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How subjective is the NRA rating system?

Discussion in 'Handguns: General Discussion' started by rock jock, Jan 22, 2003.

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  1. rock jock

    rock jock Member

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    I have seen the NRA rating system, but there seems to be a lot of subjectivity built into it. As an example, I recently sold a Colt Buntline .22. Before I sold it, I had a gunsmith with about 20 years in the business fix a front sight that was a little canted and he told me that the gun was a beautiful specimen that probably rated 90-95%. Later, I brought it to another experienced gunsmith and he rated it 75-80%. Now, neither smith had any vested interest in the rating they provided, so how could they give two widely different opinions. How does one learn the rating system? Do you look at other guns that prograssively go from 50% to 100%? If so, how do you know that the examples from which you were taught were not rated incorrectly in the first place?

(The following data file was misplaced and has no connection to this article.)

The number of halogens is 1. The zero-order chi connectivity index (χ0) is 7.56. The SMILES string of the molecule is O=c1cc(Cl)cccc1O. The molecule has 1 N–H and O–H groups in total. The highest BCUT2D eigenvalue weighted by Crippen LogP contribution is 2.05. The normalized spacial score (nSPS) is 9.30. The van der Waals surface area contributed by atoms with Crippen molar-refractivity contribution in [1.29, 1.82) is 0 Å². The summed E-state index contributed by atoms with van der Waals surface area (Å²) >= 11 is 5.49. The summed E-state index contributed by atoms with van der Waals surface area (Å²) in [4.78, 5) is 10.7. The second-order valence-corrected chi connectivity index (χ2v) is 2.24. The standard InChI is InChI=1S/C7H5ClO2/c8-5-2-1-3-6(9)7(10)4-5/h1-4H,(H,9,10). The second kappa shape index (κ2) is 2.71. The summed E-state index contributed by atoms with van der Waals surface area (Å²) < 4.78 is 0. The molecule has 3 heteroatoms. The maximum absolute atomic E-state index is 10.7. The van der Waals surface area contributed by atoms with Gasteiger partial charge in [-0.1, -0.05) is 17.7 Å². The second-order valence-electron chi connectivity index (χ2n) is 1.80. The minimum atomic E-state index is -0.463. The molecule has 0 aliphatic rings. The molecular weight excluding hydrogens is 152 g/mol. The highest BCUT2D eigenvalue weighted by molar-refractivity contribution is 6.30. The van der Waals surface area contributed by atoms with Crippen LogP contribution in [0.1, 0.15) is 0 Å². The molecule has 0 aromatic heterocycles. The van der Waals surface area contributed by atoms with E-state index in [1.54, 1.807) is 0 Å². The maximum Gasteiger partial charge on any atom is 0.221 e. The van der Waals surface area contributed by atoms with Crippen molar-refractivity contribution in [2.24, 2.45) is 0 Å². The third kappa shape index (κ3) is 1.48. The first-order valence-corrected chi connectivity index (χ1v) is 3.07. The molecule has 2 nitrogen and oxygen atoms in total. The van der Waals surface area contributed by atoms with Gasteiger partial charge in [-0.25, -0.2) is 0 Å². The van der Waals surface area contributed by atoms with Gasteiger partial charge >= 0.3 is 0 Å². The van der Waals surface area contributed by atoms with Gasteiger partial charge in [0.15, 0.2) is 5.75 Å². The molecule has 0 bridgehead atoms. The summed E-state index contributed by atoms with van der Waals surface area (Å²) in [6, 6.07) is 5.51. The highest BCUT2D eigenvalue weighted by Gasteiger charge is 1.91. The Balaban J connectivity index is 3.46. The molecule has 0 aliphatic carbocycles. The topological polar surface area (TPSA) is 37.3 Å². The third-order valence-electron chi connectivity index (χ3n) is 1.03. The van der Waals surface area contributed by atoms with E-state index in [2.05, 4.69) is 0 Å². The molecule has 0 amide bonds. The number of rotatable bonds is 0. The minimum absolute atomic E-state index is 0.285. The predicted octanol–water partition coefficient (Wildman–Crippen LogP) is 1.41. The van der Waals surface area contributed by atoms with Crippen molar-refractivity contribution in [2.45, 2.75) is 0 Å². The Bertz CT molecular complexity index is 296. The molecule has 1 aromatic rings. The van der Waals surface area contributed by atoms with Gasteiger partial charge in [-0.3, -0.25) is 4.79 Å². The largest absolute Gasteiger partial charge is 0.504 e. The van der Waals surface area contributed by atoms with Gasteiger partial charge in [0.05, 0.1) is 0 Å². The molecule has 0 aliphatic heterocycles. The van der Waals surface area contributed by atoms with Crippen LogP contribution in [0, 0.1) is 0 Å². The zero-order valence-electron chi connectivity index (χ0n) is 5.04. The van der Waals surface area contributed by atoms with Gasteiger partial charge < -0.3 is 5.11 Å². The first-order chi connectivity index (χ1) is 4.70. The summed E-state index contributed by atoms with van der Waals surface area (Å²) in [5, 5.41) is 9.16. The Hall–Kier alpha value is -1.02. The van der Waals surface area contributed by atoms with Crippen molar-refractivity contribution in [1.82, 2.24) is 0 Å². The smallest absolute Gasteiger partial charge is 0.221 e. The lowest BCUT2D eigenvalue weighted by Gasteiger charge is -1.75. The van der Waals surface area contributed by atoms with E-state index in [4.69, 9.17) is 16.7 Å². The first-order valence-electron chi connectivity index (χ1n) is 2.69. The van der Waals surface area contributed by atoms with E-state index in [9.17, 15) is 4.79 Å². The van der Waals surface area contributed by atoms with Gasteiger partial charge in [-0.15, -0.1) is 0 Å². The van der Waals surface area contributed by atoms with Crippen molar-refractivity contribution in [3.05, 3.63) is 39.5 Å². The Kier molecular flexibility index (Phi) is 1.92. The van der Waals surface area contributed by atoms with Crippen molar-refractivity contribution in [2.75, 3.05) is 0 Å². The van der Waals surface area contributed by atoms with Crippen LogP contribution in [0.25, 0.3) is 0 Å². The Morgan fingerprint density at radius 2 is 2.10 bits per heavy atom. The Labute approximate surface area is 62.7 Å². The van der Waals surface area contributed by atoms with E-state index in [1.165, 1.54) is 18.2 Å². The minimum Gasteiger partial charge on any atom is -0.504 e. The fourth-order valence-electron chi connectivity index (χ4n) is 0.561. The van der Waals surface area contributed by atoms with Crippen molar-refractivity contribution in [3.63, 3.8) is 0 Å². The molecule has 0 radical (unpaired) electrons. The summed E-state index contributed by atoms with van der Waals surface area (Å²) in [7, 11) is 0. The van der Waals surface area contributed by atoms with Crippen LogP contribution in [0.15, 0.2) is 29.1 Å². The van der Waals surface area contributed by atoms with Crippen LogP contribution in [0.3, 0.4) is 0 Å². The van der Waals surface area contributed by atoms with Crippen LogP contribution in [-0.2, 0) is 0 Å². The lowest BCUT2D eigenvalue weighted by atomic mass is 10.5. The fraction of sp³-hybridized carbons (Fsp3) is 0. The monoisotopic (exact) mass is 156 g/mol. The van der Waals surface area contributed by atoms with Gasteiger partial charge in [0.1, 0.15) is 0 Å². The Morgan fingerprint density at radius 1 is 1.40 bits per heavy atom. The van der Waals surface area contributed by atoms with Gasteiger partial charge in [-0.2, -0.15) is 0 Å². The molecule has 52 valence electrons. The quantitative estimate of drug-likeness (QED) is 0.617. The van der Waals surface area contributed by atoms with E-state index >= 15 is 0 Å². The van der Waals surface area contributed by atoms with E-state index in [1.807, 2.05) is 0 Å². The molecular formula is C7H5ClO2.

BTW, the 2nd smith also told me that he rarely sees a NIB gun that he would give a rating above 95%.
     
  2. JohnBT

    JohnBT Member

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  3. VictorLouis

    VictorLouis Guest

    Percentages should probably best be left in describing the finish, alone. Usually, we're referring to blueing and how much remains, but the same is applicable to nickle. I think the NRA system is pretty good, and just about universally acknowledged. However, you must be aware there are two NRA systems. One is for Antique arms, and the other for Modern guns. My buddy got burned in buying a 1911(or modern manufacture) which was rated 'NRA-Excellent', but NOT with the 'Modern' criteria!:rolleyes:
     
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